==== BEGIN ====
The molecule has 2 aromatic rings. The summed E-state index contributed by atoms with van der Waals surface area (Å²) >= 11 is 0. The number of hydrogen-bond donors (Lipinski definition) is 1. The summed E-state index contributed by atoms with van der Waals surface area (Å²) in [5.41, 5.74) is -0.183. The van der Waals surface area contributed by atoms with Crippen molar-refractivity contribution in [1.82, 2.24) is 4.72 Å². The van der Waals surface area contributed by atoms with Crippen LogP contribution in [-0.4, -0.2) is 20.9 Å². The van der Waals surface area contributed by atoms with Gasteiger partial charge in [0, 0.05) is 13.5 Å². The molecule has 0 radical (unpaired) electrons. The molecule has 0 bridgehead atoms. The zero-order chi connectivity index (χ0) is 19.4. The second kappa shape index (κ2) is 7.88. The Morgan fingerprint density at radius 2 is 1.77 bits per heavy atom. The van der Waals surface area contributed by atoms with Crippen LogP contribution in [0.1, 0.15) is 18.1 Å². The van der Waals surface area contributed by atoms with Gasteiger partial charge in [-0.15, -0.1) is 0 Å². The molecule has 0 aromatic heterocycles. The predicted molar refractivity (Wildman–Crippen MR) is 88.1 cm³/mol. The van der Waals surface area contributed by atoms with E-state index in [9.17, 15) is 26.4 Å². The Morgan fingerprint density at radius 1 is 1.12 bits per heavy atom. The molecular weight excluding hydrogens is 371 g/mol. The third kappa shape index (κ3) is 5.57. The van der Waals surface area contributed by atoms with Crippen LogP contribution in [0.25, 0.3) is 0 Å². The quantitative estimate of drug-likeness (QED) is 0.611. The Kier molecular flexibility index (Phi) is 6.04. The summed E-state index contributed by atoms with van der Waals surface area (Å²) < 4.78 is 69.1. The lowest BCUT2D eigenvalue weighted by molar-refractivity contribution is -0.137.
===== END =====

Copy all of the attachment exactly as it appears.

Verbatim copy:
The molecule has 2 aromatic rings. The summed E-state index contributed by atoms with van der Waals surface area (Å²) >= 11 is 0. The number of hydrogen-bond donors (Lipinski definition) is 1. The summed E-state index contributed by atoms with van der Waals surface area (Å²) in [5.41, 5.74) is -0.183. The van der Waals surface area contributed by atoms with Crippen molar-refractivity contribution in [1.82, 2.24) is 4.72 Å². The van der Waals surface area contributed by atoms with Crippen LogP contribution in [-0.4, -0.2) is 20.9 Å². The van der Waals surface area contributed by atoms with Gasteiger partial charge in [0, 0.05) is 13.5 Å². The molecule has 0 radical (unpaired) electrons. The molecule has 0 bridgehead atoms. The zero-order chi connectivity index (χ0) is 19.4. The second kappa shape index (κ2) is 7.88. The Morgan fingerprint density at radius 2 is 1.77 bits per heavy atom. The van der Waals surface area contributed by atoms with Crippen LogP contribution in [0.1, 0.15) is 18.1 Å². The van der Waals surface area contributed by atoms with Gasteiger partial charge in [-0.15, -0.1) is 0 Å². The molecule has 0 aromatic heterocycles. The predicted molar refractivity (Wildman–Crippen MR) is 88.1 cm³/mol. The van der Waals surface area contributed by atoms with E-state index in [9.17, 15) is 26.4 Å². The Morgan fingerprint density at radius 1 is 1.12 bits per heavy atom. The molecular weight excluding hydrogens is 371 g/mol. The third kappa shape index (κ3) is 5.57. The van der Waals surface area contributed by atoms with Crippen LogP contribution in [0.25, 0.3) is 0 Å². The quantitative estimate of drug-likeness (QED) is 0.611. The Kier molecular flexibility index (Phi) is 6.04. The summed E-state index contributed by atoms with van der Waals surface area (Å²) < 4.78 is 69.1. The lowest BCUT2D eigenvalue weighted by molar-refractivity contribution is -0.137.